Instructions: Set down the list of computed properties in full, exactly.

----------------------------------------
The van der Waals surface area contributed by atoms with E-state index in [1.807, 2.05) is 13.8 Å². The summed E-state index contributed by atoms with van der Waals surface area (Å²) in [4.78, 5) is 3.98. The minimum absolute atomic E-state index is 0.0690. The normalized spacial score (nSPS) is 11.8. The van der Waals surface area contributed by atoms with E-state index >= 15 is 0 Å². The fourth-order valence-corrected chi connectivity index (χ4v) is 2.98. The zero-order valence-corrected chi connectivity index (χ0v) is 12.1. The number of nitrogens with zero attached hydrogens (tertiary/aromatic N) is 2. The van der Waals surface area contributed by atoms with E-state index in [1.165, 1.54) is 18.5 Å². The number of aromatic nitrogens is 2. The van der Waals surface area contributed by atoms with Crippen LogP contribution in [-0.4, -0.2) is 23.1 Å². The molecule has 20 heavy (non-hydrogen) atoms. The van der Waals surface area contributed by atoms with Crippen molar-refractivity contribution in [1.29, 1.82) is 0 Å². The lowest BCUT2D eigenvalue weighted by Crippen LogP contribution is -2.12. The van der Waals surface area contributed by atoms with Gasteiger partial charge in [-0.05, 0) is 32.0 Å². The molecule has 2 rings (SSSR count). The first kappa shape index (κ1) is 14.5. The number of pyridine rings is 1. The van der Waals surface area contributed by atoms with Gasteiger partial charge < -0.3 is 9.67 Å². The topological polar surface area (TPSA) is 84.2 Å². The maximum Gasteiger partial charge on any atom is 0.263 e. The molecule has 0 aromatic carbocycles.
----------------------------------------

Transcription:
The van der Waals surface area contributed by atoms with E-state index in [1.807, 2.05) is 13.8 Å². The summed E-state index contributed by atoms with van der Waals surface area (Å²) in [4.78, 5) is 3.98. The minimum absolute atomic E-state index is 0.0690. The normalized spacial score (nSPS) is 11.8. The van der Waals surface area contributed by atoms with E-state index >= 15 is 0 Å². The fourth-order valence-corrected chi connectivity index (χ4v) is 2.98. The zero-order valence-corrected chi connectivity index (χ0v) is 12.1. The number of nitrogens with zero attached hydrogens (tertiary/aromatic N) is 2. The van der Waals surface area contributed by atoms with E-state index in [1.165, 1.54) is 18.5 Å². The number of aromatic nitrogens is 2. The van der Waals surface area contributed by atoms with Crippen LogP contribution in [-0.4, -0.2) is 23.1 Å². The molecule has 20 heavy (non-hydrogen) atoms. The van der Waals surface area contributed by atoms with Crippen molar-refractivity contribution in [1.29, 1.82) is 0 Å². The lowest BCUT2D eigenvalue weighted by Crippen LogP contribution is -2.12. The van der Waals surface area contributed by atoms with Gasteiger partial charge in [-0.05, 0) is 32.0 Å². The molecule has 2 rings (SSSR count). The first kappa shape index (κ1) is 14.5. The number of pyridine rings is 1. The van der Waals surface area contributed by atoms with Gasteiger partial charge < -0.3 is 9.67 Å². The topological polar surface area (TPSA) is 84.2 Å². The maximum Gasteiger partial charge on any atom is 0.263 e. The molecule has 0 aromatic carbocycles.